A month after Planet Princeton filed a lawsuit challenging the denial of a public records request, town officials and the Mercer County Prosecutor’s Office have changed their position on releasing policing agreements between the municipality and Princeton University, saying they no longer object to releasing the agreements in full.
Princeton University, however, has asked to become a party in the Planet Princeton lawsuit. The school objects to the release of certain information in the agreements, including maps and an index outlining the jurisdiction of the campus police, claiming the release of the information would threaten the school’s safety and security.
Mercer County Superior Court Judge Mary Jacobson held a conference call last week to discuss the case.
“We are no longer opposing the release of the documents. We are willing to release the documents,” a lawyer for the town, Victoria Britton, told the judge on the conference call. “The only reason we have not is that the university has expressed safety concerns and notified us two weeks ago they intended to intervene. As a courtesy to them, we are not releasing the documents.”
The school objects to the release of a map that shows which police department has jurisdiction over which areas of the campus and town. The school also objects to the release of an index that lists which crimes each police force respond to. The school, the prosecutor’s office, and the town no longer object to the release of the agreement itself, just the attachments.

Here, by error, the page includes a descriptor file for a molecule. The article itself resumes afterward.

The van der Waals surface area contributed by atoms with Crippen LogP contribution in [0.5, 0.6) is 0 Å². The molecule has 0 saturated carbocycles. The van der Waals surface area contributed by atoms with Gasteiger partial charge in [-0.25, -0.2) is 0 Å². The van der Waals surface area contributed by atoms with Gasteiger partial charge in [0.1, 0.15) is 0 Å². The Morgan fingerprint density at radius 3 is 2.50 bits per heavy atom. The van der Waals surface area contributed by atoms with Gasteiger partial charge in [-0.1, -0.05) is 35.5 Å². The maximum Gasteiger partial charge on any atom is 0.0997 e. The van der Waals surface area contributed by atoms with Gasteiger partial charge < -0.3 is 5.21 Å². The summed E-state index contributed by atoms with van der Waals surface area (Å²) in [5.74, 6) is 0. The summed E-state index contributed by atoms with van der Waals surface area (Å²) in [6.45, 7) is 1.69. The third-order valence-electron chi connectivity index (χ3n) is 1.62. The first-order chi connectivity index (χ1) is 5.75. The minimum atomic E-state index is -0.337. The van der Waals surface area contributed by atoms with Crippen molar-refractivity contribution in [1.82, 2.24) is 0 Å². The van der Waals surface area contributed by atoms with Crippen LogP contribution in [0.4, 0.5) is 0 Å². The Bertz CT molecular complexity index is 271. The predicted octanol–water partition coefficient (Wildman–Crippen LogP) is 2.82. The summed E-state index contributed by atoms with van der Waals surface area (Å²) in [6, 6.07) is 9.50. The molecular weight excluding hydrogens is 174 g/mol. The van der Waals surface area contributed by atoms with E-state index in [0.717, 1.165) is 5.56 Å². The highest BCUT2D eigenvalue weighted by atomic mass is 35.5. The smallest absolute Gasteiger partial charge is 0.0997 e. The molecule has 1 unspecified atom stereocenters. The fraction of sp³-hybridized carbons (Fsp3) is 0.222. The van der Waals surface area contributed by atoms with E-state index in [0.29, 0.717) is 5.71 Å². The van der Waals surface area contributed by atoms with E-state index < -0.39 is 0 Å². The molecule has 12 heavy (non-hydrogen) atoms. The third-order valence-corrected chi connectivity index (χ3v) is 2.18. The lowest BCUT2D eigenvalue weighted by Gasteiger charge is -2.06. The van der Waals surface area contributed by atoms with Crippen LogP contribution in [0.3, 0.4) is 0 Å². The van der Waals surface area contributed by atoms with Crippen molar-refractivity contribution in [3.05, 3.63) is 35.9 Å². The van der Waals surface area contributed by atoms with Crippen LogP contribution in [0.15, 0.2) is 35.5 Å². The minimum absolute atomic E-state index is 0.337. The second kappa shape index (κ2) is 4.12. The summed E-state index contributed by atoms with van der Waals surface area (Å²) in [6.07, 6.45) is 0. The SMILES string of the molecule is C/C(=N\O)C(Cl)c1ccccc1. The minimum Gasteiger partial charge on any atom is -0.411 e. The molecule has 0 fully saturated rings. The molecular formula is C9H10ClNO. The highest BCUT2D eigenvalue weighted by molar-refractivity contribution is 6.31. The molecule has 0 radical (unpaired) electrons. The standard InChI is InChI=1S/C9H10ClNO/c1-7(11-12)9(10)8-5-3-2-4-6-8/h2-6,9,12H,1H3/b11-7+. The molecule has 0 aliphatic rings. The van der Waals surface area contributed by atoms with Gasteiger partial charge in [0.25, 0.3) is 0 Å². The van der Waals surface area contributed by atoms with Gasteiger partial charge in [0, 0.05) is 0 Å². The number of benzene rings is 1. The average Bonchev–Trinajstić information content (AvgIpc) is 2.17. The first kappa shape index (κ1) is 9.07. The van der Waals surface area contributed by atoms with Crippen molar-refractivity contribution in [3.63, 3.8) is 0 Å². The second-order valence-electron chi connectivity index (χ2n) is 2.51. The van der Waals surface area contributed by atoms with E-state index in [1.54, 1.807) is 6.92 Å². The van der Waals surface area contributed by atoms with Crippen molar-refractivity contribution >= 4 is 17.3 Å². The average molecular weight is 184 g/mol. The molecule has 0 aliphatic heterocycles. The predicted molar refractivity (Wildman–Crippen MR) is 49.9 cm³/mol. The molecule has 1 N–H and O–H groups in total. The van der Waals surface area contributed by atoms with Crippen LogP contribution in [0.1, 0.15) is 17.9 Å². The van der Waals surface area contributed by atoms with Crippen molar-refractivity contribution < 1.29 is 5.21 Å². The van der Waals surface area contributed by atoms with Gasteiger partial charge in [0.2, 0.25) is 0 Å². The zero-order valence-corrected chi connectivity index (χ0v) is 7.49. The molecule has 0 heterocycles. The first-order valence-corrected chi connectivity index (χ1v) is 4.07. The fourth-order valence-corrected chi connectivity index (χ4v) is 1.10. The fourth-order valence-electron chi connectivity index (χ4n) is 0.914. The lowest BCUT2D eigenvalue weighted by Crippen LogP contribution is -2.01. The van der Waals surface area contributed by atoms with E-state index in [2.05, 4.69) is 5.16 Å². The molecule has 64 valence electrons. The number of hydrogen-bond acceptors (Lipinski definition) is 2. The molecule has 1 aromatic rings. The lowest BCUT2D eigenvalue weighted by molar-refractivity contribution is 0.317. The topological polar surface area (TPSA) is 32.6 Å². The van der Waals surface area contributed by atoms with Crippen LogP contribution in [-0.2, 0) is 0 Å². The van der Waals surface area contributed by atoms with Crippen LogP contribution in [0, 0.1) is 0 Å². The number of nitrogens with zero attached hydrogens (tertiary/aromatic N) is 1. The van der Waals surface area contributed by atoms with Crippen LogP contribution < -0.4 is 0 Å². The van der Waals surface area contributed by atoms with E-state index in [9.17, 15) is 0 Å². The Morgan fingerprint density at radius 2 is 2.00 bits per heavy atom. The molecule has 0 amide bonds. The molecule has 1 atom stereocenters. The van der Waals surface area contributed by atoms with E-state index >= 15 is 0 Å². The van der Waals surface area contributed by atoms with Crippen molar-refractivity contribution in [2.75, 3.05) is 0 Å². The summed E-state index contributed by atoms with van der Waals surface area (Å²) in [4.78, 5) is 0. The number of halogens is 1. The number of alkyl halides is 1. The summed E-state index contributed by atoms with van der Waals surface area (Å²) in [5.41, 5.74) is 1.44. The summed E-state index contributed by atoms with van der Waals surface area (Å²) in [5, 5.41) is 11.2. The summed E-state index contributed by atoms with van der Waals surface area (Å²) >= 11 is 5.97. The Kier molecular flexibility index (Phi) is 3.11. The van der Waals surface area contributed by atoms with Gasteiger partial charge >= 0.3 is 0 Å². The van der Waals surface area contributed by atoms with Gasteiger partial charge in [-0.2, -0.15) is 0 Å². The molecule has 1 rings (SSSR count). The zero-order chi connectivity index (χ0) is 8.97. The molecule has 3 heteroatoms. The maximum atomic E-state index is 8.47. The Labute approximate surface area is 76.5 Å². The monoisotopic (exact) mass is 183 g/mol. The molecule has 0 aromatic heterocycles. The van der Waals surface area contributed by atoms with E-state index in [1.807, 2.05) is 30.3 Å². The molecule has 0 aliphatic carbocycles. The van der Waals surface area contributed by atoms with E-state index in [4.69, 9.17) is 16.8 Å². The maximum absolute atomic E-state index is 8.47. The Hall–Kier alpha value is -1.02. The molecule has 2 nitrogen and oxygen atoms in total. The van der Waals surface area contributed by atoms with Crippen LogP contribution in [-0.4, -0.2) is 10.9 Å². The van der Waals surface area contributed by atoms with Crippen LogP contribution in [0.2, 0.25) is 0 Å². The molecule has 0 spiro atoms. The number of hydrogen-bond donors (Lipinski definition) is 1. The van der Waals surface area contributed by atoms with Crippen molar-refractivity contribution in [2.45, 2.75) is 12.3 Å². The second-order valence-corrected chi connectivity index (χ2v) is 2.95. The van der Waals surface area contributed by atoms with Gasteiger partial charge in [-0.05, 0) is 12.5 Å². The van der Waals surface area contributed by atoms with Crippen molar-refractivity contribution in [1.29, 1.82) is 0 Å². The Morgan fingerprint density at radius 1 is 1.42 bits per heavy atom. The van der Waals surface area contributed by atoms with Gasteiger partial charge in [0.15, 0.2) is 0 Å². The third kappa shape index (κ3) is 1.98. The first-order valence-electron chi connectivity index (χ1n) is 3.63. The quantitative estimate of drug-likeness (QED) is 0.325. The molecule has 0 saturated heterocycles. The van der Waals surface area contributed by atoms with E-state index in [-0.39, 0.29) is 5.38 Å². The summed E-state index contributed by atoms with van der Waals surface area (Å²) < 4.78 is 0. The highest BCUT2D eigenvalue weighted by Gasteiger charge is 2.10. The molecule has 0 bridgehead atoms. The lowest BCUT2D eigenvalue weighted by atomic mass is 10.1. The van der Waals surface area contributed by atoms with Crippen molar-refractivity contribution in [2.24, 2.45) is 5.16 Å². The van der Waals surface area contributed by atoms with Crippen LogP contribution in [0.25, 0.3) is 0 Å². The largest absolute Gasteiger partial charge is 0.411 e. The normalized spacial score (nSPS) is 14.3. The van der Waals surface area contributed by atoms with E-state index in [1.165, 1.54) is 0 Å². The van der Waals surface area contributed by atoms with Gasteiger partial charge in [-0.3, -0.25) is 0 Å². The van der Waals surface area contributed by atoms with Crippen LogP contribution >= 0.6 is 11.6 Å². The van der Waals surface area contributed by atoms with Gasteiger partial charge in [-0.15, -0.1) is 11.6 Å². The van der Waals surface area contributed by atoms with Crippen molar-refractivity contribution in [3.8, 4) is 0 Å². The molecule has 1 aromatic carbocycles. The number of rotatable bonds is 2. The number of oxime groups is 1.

Four agreements regarding policing have been signed since May of 2013. The town agreed to release the agreements, without attachments, to Planet Princeton by May 2.
Given that the university is the only party opposing the release of the map and index, Jacobson asked who would be responsible for legal fees moving forward if Planet Princeton wins the case. The outside counsel for the university, James Lidon of McElroy, Deutsch, Mulvaney & Carpenter, said state statute is fairly clear that the liability for legal fees goes to public agencies. Jacobson said it was an open issue given that the only reason the documents are not all being turned over is because of a private party’s privacy interest. She said one possibility was for the town to file a cross claim against the university for fees.
On Feb. 10, Planet Princeton filed a request under the state’s Open Public Records Act and common law seeking the town’s police operating agreement with the school in order to find out which police department has jurisdiction over which areas in the town. On Feb. 12, after consulting lawyers from Princeton University , the town denied Planet Princeton’s public records request.
The town denied the entire request, claiming an exception under OPRA that exempts from public access security measures and surveillance techniques that would create a a risk to the safety of people, property, electronic data or software.
The prosecutor’s office claimed the agreement is not a government record under state law.
Planet Princeton contends that the agreement is a public record and that citizens in the town have a right to know who has policing jurisdiction where and over what issues in the town and on campus. Any sensitive information over tactical responses details or emergency response procedures could simply be redacted from the document.
Planet Princeton is being represented by Walter Luers, a Clinton-based lawyer who specializes in public records cases. Luers is the head of the New Jersey Foundation for Open Government. Leuers represented a New Brunswick journalist in a similar case regarding a policing agreement between the City of New Brunswick an Rutgers University. All of the records in that case were turned over before the case went to court.